After years of drought, water is flowing in the Jordan Valley. Who owns and controls that water continues to be a cause of friction. NBC's Duncan Golestani reports.
By Duncan Golestani
JORDAN VALLEY -- Faisel Njoom undoubtedly has the best house in Auja. Drinking iced tea in the shade of his garden he talks with pride at being the biggest land owner in the village and the oranges and bananas that he once grew on his farm. Only later, standing in one of his dry and dusty fields in the Jordan Valley, does he become angry.
“Life without water is not a life,” he said as the sun began to set. “This land without water is like all the other deserts. We were born working this land.”
He says he couldn’t keep farming because the irrigation channels to his land began drying up in 2000. He, and many charities, blame the digging of a new well near the Auja Spring, designed to serve a nearby Israeli settlement.
For first time in many years there is water flowing in the spring long after winter has finished because rainfall has increased by a fifth over the last year. Otherwise, the spring would now be dry. Almotaz Abadi, a consultant to the Palestinian Water Authority, explained that, rainfall is the biggest factor contributing to water availability, but the Auja Spring has been adversely affected by other factors, principally the new well.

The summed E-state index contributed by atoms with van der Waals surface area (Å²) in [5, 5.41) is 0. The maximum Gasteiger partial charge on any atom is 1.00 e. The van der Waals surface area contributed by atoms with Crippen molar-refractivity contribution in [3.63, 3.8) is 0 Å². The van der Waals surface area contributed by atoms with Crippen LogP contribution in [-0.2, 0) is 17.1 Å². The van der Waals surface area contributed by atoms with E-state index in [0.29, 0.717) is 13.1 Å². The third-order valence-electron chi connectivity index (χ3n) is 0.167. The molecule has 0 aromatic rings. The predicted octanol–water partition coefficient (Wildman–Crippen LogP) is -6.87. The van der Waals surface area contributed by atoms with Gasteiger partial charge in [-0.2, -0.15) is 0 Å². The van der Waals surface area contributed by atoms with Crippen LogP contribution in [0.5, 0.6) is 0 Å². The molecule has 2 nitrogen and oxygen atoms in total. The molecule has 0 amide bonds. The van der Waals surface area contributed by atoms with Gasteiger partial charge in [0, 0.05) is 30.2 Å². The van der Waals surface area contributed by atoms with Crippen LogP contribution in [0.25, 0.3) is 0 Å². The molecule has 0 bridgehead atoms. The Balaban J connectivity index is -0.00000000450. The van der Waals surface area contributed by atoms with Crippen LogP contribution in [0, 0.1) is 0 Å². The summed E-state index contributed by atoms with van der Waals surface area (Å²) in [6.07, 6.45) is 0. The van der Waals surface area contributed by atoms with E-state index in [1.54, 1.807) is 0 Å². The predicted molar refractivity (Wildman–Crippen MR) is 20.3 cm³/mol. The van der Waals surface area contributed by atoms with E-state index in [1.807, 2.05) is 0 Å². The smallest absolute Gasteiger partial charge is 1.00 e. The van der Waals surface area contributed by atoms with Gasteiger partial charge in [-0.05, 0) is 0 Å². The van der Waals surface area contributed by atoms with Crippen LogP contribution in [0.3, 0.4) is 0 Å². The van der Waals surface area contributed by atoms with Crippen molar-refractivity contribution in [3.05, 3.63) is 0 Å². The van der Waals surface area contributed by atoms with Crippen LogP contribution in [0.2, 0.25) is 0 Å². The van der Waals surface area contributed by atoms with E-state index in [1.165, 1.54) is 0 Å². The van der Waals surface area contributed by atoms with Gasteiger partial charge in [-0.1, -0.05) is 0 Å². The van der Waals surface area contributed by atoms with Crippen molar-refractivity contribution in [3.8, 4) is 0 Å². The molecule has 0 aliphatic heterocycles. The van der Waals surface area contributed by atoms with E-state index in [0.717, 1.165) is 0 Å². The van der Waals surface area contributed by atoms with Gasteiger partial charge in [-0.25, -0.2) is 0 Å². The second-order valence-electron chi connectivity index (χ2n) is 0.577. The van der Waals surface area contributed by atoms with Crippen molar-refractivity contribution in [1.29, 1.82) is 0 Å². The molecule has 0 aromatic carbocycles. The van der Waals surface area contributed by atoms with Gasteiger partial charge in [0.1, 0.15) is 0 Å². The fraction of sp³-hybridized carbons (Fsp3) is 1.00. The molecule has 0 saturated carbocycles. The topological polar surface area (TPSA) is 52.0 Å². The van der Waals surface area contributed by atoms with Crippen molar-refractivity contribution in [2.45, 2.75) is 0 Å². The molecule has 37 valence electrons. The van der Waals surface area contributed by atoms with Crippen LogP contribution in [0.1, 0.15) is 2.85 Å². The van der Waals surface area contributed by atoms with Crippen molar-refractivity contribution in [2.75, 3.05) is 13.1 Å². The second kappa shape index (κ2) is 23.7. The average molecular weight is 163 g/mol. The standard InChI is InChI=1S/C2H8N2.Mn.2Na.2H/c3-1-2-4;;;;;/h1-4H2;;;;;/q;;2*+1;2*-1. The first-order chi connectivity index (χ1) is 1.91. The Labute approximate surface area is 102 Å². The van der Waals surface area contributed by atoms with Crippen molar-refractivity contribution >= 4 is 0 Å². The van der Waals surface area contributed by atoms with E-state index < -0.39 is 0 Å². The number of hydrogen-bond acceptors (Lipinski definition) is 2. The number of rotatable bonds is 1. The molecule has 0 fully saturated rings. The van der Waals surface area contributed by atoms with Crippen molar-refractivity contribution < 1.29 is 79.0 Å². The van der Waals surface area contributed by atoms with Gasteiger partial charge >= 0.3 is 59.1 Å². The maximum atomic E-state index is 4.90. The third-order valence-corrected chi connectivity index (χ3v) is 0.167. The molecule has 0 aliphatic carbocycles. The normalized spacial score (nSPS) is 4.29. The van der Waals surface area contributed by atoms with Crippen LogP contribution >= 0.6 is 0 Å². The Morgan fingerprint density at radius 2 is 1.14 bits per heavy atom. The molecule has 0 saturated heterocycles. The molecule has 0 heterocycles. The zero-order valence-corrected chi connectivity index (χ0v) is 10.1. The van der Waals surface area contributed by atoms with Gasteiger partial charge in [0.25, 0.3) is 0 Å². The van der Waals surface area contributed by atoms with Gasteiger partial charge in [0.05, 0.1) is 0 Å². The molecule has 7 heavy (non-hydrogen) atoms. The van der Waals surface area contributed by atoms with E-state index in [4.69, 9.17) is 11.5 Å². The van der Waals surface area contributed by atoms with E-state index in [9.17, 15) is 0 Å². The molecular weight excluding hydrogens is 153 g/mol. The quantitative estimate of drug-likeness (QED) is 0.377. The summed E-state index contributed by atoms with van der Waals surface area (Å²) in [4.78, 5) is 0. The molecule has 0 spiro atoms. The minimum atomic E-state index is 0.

The reminder of how plentiful water used to be in Auja has reignited resentment -- a feeling shared widely among Palestinians in the occupied territories. The World Bank and international charities accuse Israel of denying enough water to the Palestinians. Ironically, it’s a situation made worse by the Oslo Peace Accords.
The Oslo II agreement in 1995 set up a joint water committee to oversee management of the aquifers in the West Bank. It was supposed to encourage consensus, but a World Bank report in 2009 concluded Israel dominated the process, taking 80 percent of the water resources. (In recognizing that the Palestinian Water Authority’s powers were severely limited, the report also criticized its management abilities).
Agriculture is key to the Palestinian economy and its third largest employer. But it could be much bigger. The World Bank found that problems with irrigation are holding the sector back, especially when combined with the Separation Barrier cutting off land and access to wells.
Many Palestinians see this water divide as a way of increasing their dependency on Israel. Amnesty International estimates some 180,000 to 200,000 Palestinians living in rural communities have no access to running water. It means many have to buy water from Israeli tankers at high prices.
Israelis complain of water scarcity too. After much persuasion with an armed guard, NBC News was allowed to film inside Yitav, an Israeli settlement in the West Bank. It is indeed a green outpost in the desert, but the settlers say it comes at a high price – which they pay with their utility bills.
Israel’s Water Authority disputes the claims made by the World Bank and other charities. At their offices in Tel Aviv we were shown a map of locations where licenses have been granted for Palestinian wells, but never pumped. “You have to know most of the Palestinian cities in the West Bank have better access to water than residents in Amman, the capital of Jordan,” said Baruch Nager, Head of Water Administration for the West Bank.
Both sides have hydrological data to support their side of the argument, which makes it particularly hard to resolve.
Water is a ‘final status issue’ in the Palestinian-Israeli conflict. No decisions will be taken on how control of the water is divided until there is a peace agreement. That, of course, has never looked further away.